Permalink
Browse files

Merge with docrails

  • Loading branch information...
1 parent e56b3e4 commit 53cd102b39eb62567298430cbd94e40dd78d46a0 @lifo lifo committed Feb 24, 2009
Showing with 2,223 additions and 1,512 deletions.
  1. +31 −3 actionpack/lib/action_controller/base.rb
  2. +11 −3 actionpack/lib/action_controller/streaming.rb
  3. +4 −2 actionpack/lib/action_view/helpers/form_helper.rb
  4. +29 −36 activerecord/lib/active_record/associations.rb
  5. +2 −1 activerecord/lib/active_record/base.rb
  6. +33 −5 activerecord/lib/active_record/callbacks.rb
  7. +46 −57 activerecord/lib/active_record/fixtures.rb
  8. +1 −1 railties/guides/files/javascripts/code_highlighter.js
  9. +408 −267 railties/guides/files/stylesheets/main.css
  10. +1 −1 railties/guides/files/stylesheets/print.css
  11. +1 −1 railties/guides/files/stylesheets/reset.css
  12. +1 −1 railties/guides/files/stylesheets/syntax.css
  13. +2 −1 railties/guides/rails_guides.rb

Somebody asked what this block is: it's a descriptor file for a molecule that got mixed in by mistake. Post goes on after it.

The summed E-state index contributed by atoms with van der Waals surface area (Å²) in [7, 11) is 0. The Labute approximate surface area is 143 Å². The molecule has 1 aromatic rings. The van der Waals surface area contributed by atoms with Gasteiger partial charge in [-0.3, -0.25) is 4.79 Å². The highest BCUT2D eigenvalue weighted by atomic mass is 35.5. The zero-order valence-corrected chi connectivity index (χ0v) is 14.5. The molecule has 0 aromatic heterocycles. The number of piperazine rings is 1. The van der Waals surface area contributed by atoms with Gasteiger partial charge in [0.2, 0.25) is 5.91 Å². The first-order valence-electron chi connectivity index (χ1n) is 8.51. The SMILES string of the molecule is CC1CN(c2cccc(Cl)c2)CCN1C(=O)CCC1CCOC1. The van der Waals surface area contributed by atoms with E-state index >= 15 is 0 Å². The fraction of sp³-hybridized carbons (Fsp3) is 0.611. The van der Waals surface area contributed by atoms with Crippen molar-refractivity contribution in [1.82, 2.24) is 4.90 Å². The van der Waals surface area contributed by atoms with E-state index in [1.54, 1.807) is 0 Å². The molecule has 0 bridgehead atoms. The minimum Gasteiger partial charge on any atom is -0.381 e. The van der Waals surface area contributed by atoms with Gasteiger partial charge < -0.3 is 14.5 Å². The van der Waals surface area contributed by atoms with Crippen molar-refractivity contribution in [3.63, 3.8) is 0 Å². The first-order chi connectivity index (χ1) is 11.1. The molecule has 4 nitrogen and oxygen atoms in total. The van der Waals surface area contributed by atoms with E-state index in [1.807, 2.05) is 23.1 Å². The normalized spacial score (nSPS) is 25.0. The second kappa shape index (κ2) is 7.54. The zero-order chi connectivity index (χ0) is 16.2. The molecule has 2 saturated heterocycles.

14. +31 −29 railties/guides/rails_guides/generator.rb
  15. +6 −2 railties/guides/rails_guides/indexer.rb
  16. +3 −0 railties/guides/rails_guides/textile_extensions.rb
  17. +4 −4 railties/guides/source/2_2_release_notes.textile
  18. +47 −4 railties/guides/source/2_3_release_notes.textile
  19. +201 −223 railties/guides/source/action_controller_overview.textile
  20. +77 −112 railties/guides/source/action_mailer_basics.textile
  21. +9 −9 railties/guides/source/active_record_basics.textile
  22. +414 −217 railties/guides/source/active_record_querying.textile
  23. +146 −112 railties/guides/source/activerecord_validations_callbacks.textile